I ask how I am to distinguish between those immediate operations, and inspirations of the Spirit contended for amongst those sects who call themselves orthodox, and the errorists of all descriptions, and even idolaters too? Do the true operations consist in feelings, ecstasies, and joys? The Shakers exceed in them, and so do the Indian Priests. Where ignorance of the qualities, and powers of human nature, its passions, and emotions, and the infuence of imagination prevail, pretences to inspiration will soon gain credit. The advocates of the necessity of the immediate operations of the Spirit in order to the belief, and worship in the christian religion, clo
not realize that they by the same arguments prove the necès. sity of them in the belief, and worship of Baal, of Moloch, Ashteroth, &c. Their worshippers undergo the most dreadful tortures to which their religion exposes them; of parents being burnt, and burning their children, and submitting to be crushed to death under the wheels of the car upon which the grim monster is moved.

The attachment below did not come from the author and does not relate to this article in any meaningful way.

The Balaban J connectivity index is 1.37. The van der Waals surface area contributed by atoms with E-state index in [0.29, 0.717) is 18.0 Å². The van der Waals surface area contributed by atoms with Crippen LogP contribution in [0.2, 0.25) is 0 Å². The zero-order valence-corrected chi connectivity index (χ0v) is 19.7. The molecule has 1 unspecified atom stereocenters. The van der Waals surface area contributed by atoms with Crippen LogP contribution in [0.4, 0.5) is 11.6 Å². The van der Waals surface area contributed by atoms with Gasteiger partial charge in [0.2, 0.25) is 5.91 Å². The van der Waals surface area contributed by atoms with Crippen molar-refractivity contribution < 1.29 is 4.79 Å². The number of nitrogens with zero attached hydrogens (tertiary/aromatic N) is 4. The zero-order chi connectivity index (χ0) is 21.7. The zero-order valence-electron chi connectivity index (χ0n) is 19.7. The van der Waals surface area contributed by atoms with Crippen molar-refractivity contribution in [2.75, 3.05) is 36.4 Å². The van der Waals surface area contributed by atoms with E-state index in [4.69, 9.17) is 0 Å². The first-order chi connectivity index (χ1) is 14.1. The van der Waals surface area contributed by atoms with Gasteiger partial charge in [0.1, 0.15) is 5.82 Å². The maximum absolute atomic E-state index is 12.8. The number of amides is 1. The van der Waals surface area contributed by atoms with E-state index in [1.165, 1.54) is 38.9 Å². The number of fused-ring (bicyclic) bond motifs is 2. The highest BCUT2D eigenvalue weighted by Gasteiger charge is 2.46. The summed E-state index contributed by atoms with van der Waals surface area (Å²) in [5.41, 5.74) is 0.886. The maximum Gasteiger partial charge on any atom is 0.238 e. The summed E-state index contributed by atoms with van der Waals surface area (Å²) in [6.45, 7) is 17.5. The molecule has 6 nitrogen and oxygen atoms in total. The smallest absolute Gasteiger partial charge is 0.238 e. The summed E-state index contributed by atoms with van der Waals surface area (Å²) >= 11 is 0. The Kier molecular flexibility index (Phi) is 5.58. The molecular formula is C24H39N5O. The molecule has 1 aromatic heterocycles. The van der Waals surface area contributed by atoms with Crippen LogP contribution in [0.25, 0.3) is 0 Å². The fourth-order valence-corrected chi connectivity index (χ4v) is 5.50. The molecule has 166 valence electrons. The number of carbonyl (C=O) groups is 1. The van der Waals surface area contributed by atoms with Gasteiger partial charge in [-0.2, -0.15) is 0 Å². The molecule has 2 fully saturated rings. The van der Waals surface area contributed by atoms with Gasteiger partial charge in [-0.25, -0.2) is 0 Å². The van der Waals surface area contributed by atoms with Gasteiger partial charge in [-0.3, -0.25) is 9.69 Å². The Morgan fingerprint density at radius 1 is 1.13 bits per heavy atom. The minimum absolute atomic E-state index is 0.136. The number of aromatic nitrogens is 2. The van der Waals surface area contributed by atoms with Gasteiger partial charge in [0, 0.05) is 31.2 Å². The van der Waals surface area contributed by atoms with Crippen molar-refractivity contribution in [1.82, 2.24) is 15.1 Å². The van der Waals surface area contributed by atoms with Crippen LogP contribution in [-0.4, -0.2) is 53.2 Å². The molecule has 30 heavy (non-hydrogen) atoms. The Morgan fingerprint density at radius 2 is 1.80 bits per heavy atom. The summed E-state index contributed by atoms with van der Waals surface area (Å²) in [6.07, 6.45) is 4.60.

It is urged that those immediate operations are necessary in order to overcome the passions, the appetites, &c. which belong to mạn by nature; and also to aid him in his religious exercises, on account of his natural weakness. The utter inability of man by nature to save himself, is acknowl, edged, and nothing short of a Redeemer, the Mighty God, can effect it. But, in the sense in which these things are taken, I ask, what is there in the weakness of human nature, and its depravities, which render it more difficult to believe in christianity, than in Mahometanism? Or does the christian religion require greater privations, and sacrifices? Does it come less authentie, and with weaker proof, than that, and those of the Pagan kind? Let us repair to the Tyrian, and Carthagenian sacrifices; to the idol Moloch, almost too shocking to be rehearsed. There we behold the most promising children, of noble, and reputable families, thrown into the arms of the molten idol who stands in the midst of a large fire, and is red with heat. What can be more horrid to the imagination, than to behold a father leading the dearest of all his sons to such an infernal shrine? Or a mother, the most engaging, and affectionate of her daughters, just rising to maturity, to be slaughtered at the altar of Ashteroth or Baal. They embrac dren, says Justin, with great fondness, and encourage them in the gentlest terms that they might not be appalled at the sight of the hellish process; begging them to submit with cheerfulness to this fearful operation. If there is any appearance of a tear rising, or a cry unawares escaping, the mother smothers it with her kisses. These cruel endearments over, they stab them to the heart, or otherwise open the sluices of life; and with the blood, warm as it runs, besmear the altar and the grim visage of the idol. These were the customs which the Iraclites learnt from the people of Canaan, and for which they were upbraided by the Psalmist in the 106th Psalm. Ask the parents thus crimsoned over, and their hands dripping, and smoking with the blood of their dearest, and most fond children, By what influence they perpetrated these most horrid deeds? In devout accents, they reply that the Spirit of their gods had directed them. I ask, whether human privation, the sacrifice of feeling, and natural disposition, are not much greater here, than is required by the christian religion? It is the knowledge of the truths contained in, and the customs, and manners formed by, the principles of christianity, that have stoped these cruelties, and exalted man to a noble state of im- . provement, and which, consistent with his highest perfectjon, extends to him the most refined, and exquisite enjoyments, and rational indulgences. The certainty of the truths of christianity is the foundation of its practical influences on the minds, and conduct of men: and that certainty consists in the evidence, the divine evidence, which it contains. The opinion of the natural weakness of the human mind, consisting in physical construction, and the necessity of foreign physical aid, independent of, and distinct from, the influence of knowledge in the understanding, to produce any thing great or good, is the foundation of all that enthusiasm which, in all ages, has been, and to this very day is, the reproach of christianity. The whole of the doctrine of the new birth, as consisting in immediate physical agencies of the Spirit on this side of the grave, is built upon it. As was before observed, there is, naturally, no more power in the human mind to know God without revelation, than there is in the eye to see without light.' And there is, naturally, as little capacity in man to save himself from damnation, as there is for creating an universe, or subverting the throne of God. The only merit that can be attached to man, as it relates to his salvation, consists in nothing more than in merely receiving pardon. In order to this, as a moral, intelligent being, he must first know that he is condemned, and also that a reprieve is offered. And what other objects in preaching the Gospel are proposed, or accomplished?